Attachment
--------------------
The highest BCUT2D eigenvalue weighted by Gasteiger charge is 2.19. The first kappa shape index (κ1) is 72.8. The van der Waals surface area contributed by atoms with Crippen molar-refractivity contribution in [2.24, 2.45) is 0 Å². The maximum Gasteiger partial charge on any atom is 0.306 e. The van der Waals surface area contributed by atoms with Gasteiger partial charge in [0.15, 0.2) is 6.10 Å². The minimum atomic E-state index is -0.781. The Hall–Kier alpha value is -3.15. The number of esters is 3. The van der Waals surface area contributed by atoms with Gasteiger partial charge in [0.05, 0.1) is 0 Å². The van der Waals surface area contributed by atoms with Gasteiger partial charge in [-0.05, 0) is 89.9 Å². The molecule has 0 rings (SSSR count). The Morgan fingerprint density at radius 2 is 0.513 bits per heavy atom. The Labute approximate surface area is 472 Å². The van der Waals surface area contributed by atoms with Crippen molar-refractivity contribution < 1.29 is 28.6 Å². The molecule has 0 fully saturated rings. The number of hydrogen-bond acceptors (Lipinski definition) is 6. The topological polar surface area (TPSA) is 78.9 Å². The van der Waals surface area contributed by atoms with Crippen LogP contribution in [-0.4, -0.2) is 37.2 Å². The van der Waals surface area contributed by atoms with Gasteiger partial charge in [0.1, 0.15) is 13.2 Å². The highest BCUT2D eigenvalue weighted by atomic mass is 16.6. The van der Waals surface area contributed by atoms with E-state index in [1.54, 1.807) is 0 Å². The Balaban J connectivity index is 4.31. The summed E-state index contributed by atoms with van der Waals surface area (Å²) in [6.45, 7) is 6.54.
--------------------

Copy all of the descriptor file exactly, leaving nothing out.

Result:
The highest BCUT2D eigenvalue weighted by Gasteiger charge is 2.19. The first kappa shape index (κ1) is 72.8. The van der Waals surface area contributed by atoms with Crippen molar-refractivity contribution in [2.24, 2.45) is 0 Å². The maximum Gasteiger partial charge on any atom is 0.306 e. The van der Waals surface area contributed by atoms with Gasteiger partial charge in [0.15, 0.2) is 6.10 Å². The minimum atomic E-state index is -0.781. The Hall–Kier alpha value is -3.15. The number of esters is 3. The van der Waals surface area contributed by atoms with Gasteiger partial charge in [0.05, 0.1) is 0 Å². The van der Waals surface area contributed by atoms with Gasteiger partial charge in [-0.05, 0) is 89.9 Å². The molecule has 0 rings (SSSR count). The Morgan fingerprint density at radius 2 is 0.513 bits per heavy atom. The Labute approximate surface area is 472 Å². The van der Waals surface area contributed by atoms with Crippen molar-refractivity contribution < 1.29 is 28.6 Å². The molecule has 0 fully saturated rings. The number of hydrogen-bond acceptors (Lipinski definition) is 6. The topological polar surface area (TPSA) is 78.9 Å². The van der Waals surface area contributed by atoms with Crippen LogP contribution in [-0.4, -0.2) is 37.2 Å². The van der Waals surface area contributed by atoms with Gasteiger partial charge in [0.1, 0.15) is 13.2 Å². The highest BCUT2D eigenvalue weighted by atomic mass is 16.6. The van der Waals surface area contributed by atoms with E-state index in [1.54, 1.807) is 0 Å². The Balaban J connectivity index is 4.31. The summed E-state index contributed by atoms with van der Waals surface area (Å²) in [6.45, 7) is 6.54.